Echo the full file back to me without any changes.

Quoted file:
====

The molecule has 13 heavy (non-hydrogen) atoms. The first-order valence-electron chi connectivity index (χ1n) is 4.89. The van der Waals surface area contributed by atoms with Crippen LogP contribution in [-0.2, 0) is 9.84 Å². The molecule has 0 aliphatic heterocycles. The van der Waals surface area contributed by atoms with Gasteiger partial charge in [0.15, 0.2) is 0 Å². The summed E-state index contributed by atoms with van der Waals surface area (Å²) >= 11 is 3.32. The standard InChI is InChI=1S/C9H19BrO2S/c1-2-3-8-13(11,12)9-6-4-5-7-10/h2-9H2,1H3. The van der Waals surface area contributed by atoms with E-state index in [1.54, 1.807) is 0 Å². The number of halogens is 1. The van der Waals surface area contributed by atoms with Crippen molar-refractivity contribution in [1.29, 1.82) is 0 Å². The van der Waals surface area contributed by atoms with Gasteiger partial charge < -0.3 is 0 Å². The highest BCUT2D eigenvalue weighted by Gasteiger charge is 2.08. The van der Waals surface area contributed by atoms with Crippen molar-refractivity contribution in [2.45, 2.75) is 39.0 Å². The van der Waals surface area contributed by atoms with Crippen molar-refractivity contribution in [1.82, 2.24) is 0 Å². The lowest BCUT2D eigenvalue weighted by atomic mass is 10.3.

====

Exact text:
The molecule has 13 heavy (non-hydrogen) atoms. The first-order valence-electron chi connectivity index (χ1n) is 4.89. The van der Waals surface area contributed by atoms with Crippen LogP contribution in [-0.2, 0) is 9.84 Å². The molecule has 0 aliphatic heterocycles. The van der Waals surface area contributed by atoms with Gasteiger partial charge in [0.15, 0.2) is 0 Å². The summed E-state index contributed by atoms with van der Waals surface area (Å²) >= 11 is 3.32. The standard InChI is InChI=1S/C9H19BrO2S/c1-2-3-8-13(11,12)9-6-4-5-7-10/h2-9H2,1H3. The van der Waals surface area contributed by atoms with E-state index in [1.54, 1.807) is 0 Å². The number of halogens is 1. The van der Waals surface area contributed by atoms with Crippen molar-refractivity contribution in [1.29, 1.82) is 0 Å². The van der Waals surface area contributed by atoms with Gasteiger partial charge < -0.3 is 0 Å². The highest BCUT2D eigenvalue weighted by Gasteiger charge is 2.08. The van der Waals surface area contributed by atoms with Crippen molar-refractivity contribution in [2.45, 2.75) is 39.0 Å². The van der Waals surface area contributed by atoms with Crippen molar-refractivity contribution in [1.82, 2.24) is 0 Å². The lowest BCUT2D eigenvalue weighted by atomic mass is 10.3.